Whilst building on part of Portobello Park is not ideal it is a far better option both in terms of school facilities, community facilities and cost.

R. Molehusband

I would agree that PPAG appears to represent a minority view, certainly within Portobello & Duddingston. Further, they are increasingly being seen within the community as little more than a bunch of NIMBYs.

For example, it is very hard to take PPAG's moral defence of Edinburgh's green spaces seriously when at least one of their key members supports the building of the new St.Johns primary on the green space of Figgate Park.

Of course the use of part of Portobello Park as a site for the new school is regrettable, but it is the only viable option, and the least of several evils.

Gary Gowans

Hmm - interesting comment from Sean. Rubbish of course, but interesting.
A very large number of residents in Portobello have, on several occasions indicated their displeasure at the threat to Portobello Park. Considerably more than have backed it's destruction.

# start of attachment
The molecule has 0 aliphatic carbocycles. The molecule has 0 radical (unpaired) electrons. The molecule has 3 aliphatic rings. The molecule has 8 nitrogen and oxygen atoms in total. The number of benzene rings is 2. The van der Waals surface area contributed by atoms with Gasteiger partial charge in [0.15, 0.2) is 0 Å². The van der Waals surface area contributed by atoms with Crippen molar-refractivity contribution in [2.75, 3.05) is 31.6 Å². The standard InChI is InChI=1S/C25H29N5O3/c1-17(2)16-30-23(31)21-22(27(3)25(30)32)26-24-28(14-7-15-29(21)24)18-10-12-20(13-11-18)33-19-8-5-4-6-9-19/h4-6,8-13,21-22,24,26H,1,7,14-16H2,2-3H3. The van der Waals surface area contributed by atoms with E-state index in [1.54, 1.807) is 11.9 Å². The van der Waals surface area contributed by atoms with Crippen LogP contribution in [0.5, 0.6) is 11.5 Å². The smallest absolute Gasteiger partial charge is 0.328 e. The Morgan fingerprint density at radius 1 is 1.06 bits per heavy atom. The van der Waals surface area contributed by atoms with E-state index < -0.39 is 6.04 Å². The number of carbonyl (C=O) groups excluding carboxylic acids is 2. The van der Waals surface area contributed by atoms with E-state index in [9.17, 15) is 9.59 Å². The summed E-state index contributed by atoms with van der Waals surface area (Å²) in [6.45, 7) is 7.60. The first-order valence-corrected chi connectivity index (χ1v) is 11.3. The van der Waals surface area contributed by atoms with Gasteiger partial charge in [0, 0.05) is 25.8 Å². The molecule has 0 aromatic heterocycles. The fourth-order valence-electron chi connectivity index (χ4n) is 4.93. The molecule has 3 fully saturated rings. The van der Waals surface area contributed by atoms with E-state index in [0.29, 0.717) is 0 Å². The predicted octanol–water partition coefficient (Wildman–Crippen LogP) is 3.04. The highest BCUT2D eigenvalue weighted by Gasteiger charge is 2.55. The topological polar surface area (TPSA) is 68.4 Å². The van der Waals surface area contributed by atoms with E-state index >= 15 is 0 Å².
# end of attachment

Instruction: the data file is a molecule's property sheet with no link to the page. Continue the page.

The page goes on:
Until quite recently the council were prohibited by law from building on the Park (As part of the original contract conditions). A change in the law has granted them a loop-hole that they are determined to benefit from (by destroying the Park and selling the existing school site for housing). [Oddly enough, prior to this law change, the council planned to rebuild on site - something they now claim is 'impossible'!]
The main reason they won't rebuild on site is that they now insist the school has it's own on-site football pitches? No-one can quite indicate why this is so vital? Football pitches are available... on the Park! Or at Cavalry Park near Holyrood (which doesn't use the grass pitches anyway!)
The existing site has a large area of unused tarmac (which were tennis courts, never used - and part of which is now a fenced-off artificial playing surface) as well as a huge car park.